Saturday, January 10, 2015

Cessna 208B Grand Caravan, 8R-GAB, Trans Guyana Airways/Sky West Charter: Incident occurred January 10, 2015 at Matthews Ridge (SYMR), Region One/Barima-Waini, Guyana

Passengers on a Trans Guyana Airways flight are thanking their lucky stars after poor weather caused the plane to land hard at the Matthews Ridge airstrip in Region One.

The plane, according to Kit Nascimento, a spokesman for the company, sustained damage and will be unable to fly until repairs are conducted.

The Cessna Grand Caravan, bearing registration 8R-GAB, left Ogle, to arrive at the Matthews Ridge airstrip at 08:28hrs.

In it were 12 adult passengers and two infants. The weather was bad with visibility poor.

The plane had a hard landing and the left wing was damaged. There also appeared to be damage to the undercarriage of the aircraft.  There were no injuries reported.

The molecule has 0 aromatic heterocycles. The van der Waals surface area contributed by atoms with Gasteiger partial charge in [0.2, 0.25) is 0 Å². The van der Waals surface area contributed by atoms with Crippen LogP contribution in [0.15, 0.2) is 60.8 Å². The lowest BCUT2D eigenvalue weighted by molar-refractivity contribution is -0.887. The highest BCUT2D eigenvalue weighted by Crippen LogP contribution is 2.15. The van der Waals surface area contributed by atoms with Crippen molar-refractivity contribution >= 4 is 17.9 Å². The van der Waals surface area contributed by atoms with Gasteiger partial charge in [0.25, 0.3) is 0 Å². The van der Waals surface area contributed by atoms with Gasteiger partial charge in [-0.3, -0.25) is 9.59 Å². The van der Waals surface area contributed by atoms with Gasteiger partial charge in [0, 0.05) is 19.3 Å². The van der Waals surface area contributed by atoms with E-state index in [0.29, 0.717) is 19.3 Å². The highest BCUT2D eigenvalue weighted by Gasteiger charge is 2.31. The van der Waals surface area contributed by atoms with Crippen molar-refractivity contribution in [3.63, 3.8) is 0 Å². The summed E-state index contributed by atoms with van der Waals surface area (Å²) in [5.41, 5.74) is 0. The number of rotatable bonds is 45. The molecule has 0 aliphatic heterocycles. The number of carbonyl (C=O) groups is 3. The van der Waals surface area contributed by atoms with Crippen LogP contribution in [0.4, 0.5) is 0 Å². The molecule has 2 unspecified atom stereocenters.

According to Nascimento, a team of officials from the company and investigators from the Guyana Civil Aviation Authority (GCAA) were scheduled to leave but bad weather caused the flight to the Region One area to be postponed.

The plane will have to be left there until repairs are concluded and deemed airworthy before it takes to the skies again.

Fish and Game official found not guilty of unlawful moose kill

A Homer District Court judge found state wildlife biologist Jason Herreman not guilty of illegally hunting a moose on the Kenai Peninsula.

Thirty-four-year-old Herreman, assistant area management biologist for the Alaska Department of Fish and Game, was charged with using illegal means to take the moose and unlawful possession of game in September.